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Probing the macroeconomics side of Moore's Law

Posted: 15 Dec 2014 ?? ?Print Version ?Bookmark and Share

Keywords:Moore's Law? EUV? lithography? transistor? CMOS?

Its use connotes the ideas of economists Robert Mundell and Arthur Laffer. Supply-side economics is likened by critics to "trickle-down economics," a theory that believes money trickles down from the producers to the consumers. Trickle-down economics advocates that producers are job creators in an economy and hence it supports giving tax cuts to the producers as a way to boost economic growth so that producers can hire more employees. There is a flaw in this approach because if the producer is not able to sell what he/she has already produced, why would the producer consider hiring more employees (with an incentive of tax cuts) if the consumer demand for his produce does not increase?

In an interesting article, "Reagan: The Great American Socialist," economist Ravi Batra argued that the supply-side economic policies adopted by Ronald Reagan's economic advisors in 1981 resulted in budget deficits soaring from 2.5 per cent of GDP to more than six per cent, alarming financial markets, sending interest rates sky-high, and culminating in the worst recession since the 1930s. Reagan's supply-side economic policies resulted in the wealthiest facing a 28 per cent tax rate, while those with lower incomes faced a 33 per cent rate. In addition, the bottom rate climbed from 11 per cent to 15 per cent.

This is how supply-side economic policies since their inception have increased the income disparity across US and global economy. This is verily why free market capitalism has been transformed into crony capitalism over years, which is now bringing the global economy and global semiconductor industry to a standstill due to poor consumer demand resulting from a poor return on investments.

IC industry needs to be guided accordingly by Moore's Law

We need to implement economic solutions for sustaining the progress of Moore's law through establishment of a true free market economy where the real job creators in the economy are not only producers but also consumers. Without a healthy consumer demand for the latest and greatest electronic products, any further investments towards the progress of Moore's Law, transitions to 450mm silicon wafers and EUV lithography improvements, are bound to provide a poor return on investments for the producers.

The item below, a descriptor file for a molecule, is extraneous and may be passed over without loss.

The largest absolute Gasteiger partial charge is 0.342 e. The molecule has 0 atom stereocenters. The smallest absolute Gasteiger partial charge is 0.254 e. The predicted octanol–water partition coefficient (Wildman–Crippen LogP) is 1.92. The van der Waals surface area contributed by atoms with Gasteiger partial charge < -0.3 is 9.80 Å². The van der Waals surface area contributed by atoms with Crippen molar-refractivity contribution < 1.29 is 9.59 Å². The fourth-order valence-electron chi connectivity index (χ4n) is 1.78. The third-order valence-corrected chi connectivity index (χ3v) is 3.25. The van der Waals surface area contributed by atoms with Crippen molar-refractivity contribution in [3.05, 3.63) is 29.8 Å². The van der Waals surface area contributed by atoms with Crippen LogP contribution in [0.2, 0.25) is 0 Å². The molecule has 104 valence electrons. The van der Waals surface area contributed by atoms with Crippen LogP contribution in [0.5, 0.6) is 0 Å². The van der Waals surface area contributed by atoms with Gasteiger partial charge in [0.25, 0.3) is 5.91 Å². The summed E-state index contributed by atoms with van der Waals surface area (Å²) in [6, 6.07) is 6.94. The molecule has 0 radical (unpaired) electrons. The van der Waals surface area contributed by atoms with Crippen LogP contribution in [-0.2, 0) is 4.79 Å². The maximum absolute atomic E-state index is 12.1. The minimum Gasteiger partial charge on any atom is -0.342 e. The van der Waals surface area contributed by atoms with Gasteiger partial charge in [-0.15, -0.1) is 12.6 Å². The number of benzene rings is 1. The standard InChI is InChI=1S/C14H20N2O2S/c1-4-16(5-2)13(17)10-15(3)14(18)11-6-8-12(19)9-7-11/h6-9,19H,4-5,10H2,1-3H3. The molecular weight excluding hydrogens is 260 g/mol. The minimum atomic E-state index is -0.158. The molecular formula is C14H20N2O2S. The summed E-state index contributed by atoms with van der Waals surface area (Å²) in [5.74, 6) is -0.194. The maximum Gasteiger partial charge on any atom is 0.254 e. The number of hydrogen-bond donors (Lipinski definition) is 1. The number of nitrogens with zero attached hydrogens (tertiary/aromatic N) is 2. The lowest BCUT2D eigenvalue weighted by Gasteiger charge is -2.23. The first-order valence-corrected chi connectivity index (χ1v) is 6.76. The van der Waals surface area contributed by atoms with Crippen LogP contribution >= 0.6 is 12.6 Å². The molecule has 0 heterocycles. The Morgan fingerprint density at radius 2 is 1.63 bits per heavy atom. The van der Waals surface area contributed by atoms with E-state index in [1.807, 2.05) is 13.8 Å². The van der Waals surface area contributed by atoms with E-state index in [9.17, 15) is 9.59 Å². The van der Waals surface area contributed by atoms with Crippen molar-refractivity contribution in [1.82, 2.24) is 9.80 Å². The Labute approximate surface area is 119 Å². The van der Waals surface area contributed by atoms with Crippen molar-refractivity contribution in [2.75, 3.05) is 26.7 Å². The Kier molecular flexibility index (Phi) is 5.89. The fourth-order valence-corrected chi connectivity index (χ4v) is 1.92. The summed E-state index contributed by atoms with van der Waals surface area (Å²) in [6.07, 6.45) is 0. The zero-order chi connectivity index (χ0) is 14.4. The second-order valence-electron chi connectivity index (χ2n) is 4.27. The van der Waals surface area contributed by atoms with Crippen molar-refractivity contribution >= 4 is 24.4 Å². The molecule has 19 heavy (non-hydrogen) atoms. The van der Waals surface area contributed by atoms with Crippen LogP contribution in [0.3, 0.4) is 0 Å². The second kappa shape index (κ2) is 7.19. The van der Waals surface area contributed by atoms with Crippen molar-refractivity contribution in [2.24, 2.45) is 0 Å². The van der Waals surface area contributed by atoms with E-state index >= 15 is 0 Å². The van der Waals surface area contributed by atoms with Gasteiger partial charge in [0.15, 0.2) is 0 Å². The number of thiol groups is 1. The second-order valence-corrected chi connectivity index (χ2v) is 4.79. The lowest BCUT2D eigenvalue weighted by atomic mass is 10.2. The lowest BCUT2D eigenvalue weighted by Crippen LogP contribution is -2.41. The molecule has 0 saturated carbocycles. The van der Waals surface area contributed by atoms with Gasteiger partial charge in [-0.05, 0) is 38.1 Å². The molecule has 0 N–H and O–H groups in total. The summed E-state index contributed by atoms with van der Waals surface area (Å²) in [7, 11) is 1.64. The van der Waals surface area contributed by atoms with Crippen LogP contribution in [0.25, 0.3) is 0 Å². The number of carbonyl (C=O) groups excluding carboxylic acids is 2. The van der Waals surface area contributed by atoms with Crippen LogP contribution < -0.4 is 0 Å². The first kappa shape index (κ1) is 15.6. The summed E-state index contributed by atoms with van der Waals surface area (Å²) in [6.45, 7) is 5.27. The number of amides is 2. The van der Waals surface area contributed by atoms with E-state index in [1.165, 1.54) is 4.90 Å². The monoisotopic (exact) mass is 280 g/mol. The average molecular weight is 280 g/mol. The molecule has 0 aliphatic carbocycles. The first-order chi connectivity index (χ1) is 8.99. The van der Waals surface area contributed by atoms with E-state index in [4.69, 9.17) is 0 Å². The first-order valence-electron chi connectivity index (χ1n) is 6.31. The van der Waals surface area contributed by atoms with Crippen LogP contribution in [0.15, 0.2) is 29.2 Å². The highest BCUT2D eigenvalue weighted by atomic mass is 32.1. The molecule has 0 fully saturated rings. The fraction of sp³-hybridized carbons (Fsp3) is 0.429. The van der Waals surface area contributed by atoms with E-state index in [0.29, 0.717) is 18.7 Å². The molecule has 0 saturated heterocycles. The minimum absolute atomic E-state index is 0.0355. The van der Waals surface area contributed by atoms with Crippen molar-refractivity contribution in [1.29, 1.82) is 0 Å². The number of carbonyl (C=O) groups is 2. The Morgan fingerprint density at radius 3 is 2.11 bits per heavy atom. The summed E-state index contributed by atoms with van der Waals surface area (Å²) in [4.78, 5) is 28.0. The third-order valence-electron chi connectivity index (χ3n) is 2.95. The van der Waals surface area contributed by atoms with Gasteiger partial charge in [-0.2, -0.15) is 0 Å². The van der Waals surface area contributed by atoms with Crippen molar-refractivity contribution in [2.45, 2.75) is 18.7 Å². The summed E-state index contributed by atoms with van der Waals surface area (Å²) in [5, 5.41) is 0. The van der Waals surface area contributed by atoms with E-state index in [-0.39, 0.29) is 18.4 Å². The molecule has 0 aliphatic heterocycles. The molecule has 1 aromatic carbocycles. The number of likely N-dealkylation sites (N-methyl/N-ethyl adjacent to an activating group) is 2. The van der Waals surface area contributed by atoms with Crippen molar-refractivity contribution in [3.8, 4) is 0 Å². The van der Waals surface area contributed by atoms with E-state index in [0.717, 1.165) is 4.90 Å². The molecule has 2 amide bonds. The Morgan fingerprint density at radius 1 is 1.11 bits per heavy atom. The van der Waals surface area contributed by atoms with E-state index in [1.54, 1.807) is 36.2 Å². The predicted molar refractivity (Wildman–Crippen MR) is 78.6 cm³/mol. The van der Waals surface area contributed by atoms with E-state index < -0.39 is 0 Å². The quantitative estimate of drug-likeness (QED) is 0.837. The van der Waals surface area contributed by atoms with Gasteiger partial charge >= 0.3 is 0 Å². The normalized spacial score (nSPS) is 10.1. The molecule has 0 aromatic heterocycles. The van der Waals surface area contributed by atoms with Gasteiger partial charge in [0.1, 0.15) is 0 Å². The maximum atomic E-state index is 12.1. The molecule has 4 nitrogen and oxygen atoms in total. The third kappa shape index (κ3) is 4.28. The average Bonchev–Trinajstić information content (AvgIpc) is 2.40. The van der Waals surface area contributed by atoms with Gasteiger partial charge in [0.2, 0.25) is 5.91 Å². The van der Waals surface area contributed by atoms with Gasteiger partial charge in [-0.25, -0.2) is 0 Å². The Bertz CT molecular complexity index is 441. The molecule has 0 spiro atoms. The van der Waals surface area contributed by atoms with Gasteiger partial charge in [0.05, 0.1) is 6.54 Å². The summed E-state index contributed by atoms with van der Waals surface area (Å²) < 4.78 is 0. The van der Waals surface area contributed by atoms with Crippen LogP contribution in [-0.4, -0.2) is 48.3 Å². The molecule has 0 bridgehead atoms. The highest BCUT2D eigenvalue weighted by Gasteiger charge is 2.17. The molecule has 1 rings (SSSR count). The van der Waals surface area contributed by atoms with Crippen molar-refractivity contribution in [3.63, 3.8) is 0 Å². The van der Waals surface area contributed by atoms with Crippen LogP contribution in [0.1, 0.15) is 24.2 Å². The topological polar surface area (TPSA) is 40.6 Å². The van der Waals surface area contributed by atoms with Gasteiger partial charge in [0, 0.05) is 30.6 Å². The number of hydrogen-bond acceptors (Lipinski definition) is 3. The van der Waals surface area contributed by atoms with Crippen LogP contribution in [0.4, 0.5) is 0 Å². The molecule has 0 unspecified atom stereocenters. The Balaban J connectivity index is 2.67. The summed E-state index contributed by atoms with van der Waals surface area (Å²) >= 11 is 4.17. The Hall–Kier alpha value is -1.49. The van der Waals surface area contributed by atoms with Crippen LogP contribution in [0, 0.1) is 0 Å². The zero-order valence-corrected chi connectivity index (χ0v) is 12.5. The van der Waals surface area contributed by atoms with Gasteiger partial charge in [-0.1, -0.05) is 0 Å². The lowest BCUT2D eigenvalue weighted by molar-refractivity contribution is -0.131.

If free market economic reforms can usher in a healthy consumer demand for products, then return on investments for producers can also be ensured. Hence, we can conclude that the slowing of EUV rollout, halting of 450mm wafers, and uncertainty beyond 14nm is essentially a failure of supply-side economics, and is definitely not an end of Moore's Law.

With this in mind, I have undertaken the next venture of authoring another book titled "Sustaining Moore's Law: Uncertainty Leading to Certainty." I hope to provide specific industry solutions to envision a sustainable economic and technological progress of Moore's law. This book will also offer solutions for an exponential growth of Internet of Things (IoT) sector resulting into a broader macroeconomic growth and broad prosperity.

I believe in Ravi Batra's forecast that a new Golden Age will start in America sometime in 2016, after the demise of crony capitalism, thereby solving the problem of unemployment by the restoration of free markets.

- Apek Mulay

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